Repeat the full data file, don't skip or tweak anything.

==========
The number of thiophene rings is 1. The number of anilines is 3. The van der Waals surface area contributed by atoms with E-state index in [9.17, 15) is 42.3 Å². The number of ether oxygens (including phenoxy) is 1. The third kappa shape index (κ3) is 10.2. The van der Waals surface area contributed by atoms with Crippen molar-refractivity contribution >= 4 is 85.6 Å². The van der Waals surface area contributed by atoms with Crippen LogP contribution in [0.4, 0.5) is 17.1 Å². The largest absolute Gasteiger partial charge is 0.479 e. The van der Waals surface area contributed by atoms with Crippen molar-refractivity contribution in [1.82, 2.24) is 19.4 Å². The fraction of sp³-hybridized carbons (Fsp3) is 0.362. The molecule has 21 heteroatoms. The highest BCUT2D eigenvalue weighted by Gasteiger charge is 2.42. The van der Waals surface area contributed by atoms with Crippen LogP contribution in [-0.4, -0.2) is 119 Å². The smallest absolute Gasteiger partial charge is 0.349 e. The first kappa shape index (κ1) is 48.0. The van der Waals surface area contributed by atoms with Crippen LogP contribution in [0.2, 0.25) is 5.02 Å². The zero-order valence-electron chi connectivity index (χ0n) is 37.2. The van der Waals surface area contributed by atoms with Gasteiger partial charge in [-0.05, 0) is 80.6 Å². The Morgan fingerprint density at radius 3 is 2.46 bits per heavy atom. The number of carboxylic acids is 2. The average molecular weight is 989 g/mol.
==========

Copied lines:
The number of thiophene rings is 1. The number of anilines is 3. The van der Waals surface area contributed by atoms with E-state index in [9.17, 15) is 42.3 Å². The number of ether oxygens (including phenoxy) is 1. The third kappa shape index (κ3) is 10.2. The van der Waals surface area contributed by atoms with Crippen molar-refractivity contribution >= 4 is 85.6 Å². The van der Waals surface area contributed by atoms with Crippen LogP contribution in [0.4, 0.5) is 17.1 Å². The largest absolute Gasteiger partial charge is 0.479 e. The van der Waals surface area contributed by atoms with Crippen molar-refractivity contribution in [1.82, 2.24) is 19.4 Å². The fraction of sp³-hybridized carbons (Fsp3) is 0.362. The molecule has 21 heteroatoms. The highest BCUT2D eigenvalue weighted by Gasteiger charge is 2.42. The van der Waals surface area contributed by atoms with Crippen LogP contribution in [-0.4, -0.2) is 119 Å². The smallest absolute Gasteiger partial charge is 0.349 e. The first kappa shape index (κ1) is 48.0. The van der Waals surface area contributed by atoms with Crippen LogP contribution in [0.2, 0.25) is 5.02 Å². The zero-order valence-electron chi connectivity index (χ0n) is 37.2. The van der Waals surface area contributed by atoms with Gasteiger partial charge in [-0.05, 0) is 80.6 Å². The Morgan fingerprint density at radius 3 is 2.46 bits per heavy atom. The number of carboxylic acids is 2. The average molecular weight is 989 g/mol.